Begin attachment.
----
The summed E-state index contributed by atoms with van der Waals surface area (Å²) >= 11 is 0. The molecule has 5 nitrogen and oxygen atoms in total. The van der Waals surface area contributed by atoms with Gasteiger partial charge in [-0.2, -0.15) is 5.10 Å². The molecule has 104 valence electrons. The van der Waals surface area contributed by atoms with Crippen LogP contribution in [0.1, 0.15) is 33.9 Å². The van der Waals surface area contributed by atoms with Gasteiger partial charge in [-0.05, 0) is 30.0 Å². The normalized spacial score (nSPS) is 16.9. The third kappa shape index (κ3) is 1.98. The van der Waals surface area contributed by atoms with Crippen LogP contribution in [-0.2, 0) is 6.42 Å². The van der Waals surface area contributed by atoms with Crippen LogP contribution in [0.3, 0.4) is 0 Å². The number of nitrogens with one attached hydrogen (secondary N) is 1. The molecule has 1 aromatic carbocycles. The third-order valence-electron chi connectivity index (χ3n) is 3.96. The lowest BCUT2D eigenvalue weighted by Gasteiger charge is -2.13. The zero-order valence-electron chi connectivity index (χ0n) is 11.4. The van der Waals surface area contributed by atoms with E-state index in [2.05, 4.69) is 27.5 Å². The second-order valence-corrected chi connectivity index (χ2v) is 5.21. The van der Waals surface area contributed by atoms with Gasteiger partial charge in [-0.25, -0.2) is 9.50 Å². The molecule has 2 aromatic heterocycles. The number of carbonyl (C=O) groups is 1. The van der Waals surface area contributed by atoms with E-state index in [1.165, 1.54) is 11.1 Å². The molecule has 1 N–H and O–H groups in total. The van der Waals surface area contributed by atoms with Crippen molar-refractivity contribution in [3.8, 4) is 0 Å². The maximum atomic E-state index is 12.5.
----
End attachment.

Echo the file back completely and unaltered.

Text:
The summed E-state index contributed by atoms with van der Waals surface area (Å²) >= 11 is 0. The molecule has 5 nitrogen and oxygen atoms in total. The van der Waals surface area contributed by atoms with Gasteiger partial charge in [-0.2, -0.15) is 5.10 Å². The molecule has 104 valence electrons. The van der Waals surface area contributed by atoms with Crippen LogP contribution in [0.1, 0.15) is 33.9 Å². The van der Waals surface area contributed by atoms with Gasteiger partial charge in [-0.05, 0) is 30.0 Å². The normalized spacial score (nSPS) is 16.9. The third kappa shape index (κ3) is 1.98. The van der Waals surface area contributed by atoms with Crippen LogP contribution in [-0.2, 0) is 6.42 Å². The van der Waals surface area contributed by atoms with Crippen LogP contribution in [0.3, 0.4) is 0 Å². The number of nitrogens with one attached hydrogen (secondary N) is 1. The molecule has 1 aromatic carbocycles. The third-order valence-electron chi connectivity index (χ3n) is 3.96. The lowest BCUT2D eigenvalue weighted by Gasteiger charge is -2.13. The zero-order valence-electron chi connectivity index (χ0n) is 11.4. The van der Waals surface area contributed by atoms with E-state index in [2.05, 4.69) is 27.5 Å². The second-order valence-corrected chi connectivity index (χ2v) is 5.21. The van der Waals surface area contributed by atoms with Gasteiger partial charge in [-0.25, -0.2) is 9.50 Å². The molecule has 2 aromatic heterocycles. The number of carbonyl (C=O) groups is 1. The van der Waals surface area contributed by atoms with E-state index in [1.165, 1.54) is 11.1 Å². The molecule has 1 N–H and O–H groups in total. The van der Waals surface area contributed by atoms with Crippen molar-refractivity contribution in [3.8, 4) is 0 Å². The maximum atomic E-state index is 12.5.